CDC: More Oklahoma parents seeking child vaccine exemptions

BY ASSOCIATED PRESS
11/13/2018 10:00 AM
Main Cherokee Phoenix
A child receives a vaccine at the Oklahoma City Indian Clinic in this 2017 photo. According to the Centers for Disease Control and Prevention, more Oklahoma parents are seeking vaccination exemptions for their children. COURTESY
TULSA (AP) – More Oklahoma parents are seeking vaccination exemptions for their children, an increase that mirrors a national trend, according to the Centers for Disease Control and Prevention.

A CDC survey found that Oklahoma’s exemption rate increased by 0.3 percent between the 2016-17 and 2017-18 school years, The Tulsa World reported.

The state has three exemption categories: medical, religious or personal, according to the Oklahoma Health Department.

The CDC said 2.1 percent of Oklahoma public school students and 5.6 percent of private school students claimed at least one kind of exemption, creating a combined estimated exemption rate of 2.2 percent across the state.

Dewey, Woodward, Coal and Wagoner had the highest exemption percentages ranging from 4.7 percent to 3.5 percent. Tillman County reported a 100 percent immunization rate, while 18 other counties reported no immunization exemptions.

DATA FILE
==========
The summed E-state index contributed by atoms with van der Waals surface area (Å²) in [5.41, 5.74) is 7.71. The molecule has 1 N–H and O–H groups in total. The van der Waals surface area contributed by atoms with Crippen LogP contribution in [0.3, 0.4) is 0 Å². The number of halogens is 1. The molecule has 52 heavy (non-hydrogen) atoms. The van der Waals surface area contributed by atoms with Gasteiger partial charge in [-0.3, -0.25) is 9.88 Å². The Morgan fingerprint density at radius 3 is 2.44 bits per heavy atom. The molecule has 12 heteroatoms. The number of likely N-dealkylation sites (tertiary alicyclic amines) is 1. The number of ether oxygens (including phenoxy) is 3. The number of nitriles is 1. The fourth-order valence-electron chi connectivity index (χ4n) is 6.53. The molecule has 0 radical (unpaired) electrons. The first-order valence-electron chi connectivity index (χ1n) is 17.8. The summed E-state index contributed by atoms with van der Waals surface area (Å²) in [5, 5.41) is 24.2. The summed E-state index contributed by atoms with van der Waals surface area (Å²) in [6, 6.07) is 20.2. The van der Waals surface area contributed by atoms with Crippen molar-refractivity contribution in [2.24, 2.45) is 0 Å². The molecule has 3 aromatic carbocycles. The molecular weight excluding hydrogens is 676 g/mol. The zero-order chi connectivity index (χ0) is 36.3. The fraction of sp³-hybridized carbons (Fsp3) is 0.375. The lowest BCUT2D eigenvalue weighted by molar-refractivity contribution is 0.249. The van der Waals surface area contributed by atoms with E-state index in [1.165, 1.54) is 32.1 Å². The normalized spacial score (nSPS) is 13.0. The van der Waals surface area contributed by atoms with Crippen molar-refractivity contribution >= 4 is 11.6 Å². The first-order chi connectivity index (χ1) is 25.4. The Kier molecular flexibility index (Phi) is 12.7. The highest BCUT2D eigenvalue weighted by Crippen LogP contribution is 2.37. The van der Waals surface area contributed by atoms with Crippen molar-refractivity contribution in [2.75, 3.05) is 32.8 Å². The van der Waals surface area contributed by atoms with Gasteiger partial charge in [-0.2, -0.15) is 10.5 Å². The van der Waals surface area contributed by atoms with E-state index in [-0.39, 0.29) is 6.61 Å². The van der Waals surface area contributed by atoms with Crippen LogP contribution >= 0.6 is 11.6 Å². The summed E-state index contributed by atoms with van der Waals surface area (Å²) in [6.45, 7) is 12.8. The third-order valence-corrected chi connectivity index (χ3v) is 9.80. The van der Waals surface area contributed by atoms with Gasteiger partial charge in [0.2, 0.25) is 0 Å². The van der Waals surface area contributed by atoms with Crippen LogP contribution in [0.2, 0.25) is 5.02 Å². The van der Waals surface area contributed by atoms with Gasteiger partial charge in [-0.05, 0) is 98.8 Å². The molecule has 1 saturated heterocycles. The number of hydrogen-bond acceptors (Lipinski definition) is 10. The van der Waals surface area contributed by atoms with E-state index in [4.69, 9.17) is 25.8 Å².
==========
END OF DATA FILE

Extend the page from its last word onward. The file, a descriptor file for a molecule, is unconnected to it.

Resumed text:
Parental vaccine hesitancy and the ease of obtaining an exemption may be factors contributing to the increase, researchers said.

Lori Linstead, the director of immunization service for the state’s Health Department, said research shows that vaccines have benefits.

“Of course we want adolescents to be vaccinated because research tells us that it protects people against vaccine-preventable diseases,” Linstead said.

The study also found that Oklahoma’s 92.6 percent vaccination rate for measles, mumps and rubella vaccinations lags behind the national average of 94.3 percent.

“While our immunization efforts statewide are commendable, it is obvious that we still have work to do to reach the nationwide target of 95 percent coverage for (measles, mumps and rubella),” Dr. Kristy Bradley, the state’s epidemiologist, said in a news release. “Unless we can assure that children entering school are protected through immunization, we are continuing to be at the risk of outbreaks of vaccine preventable diseases.”

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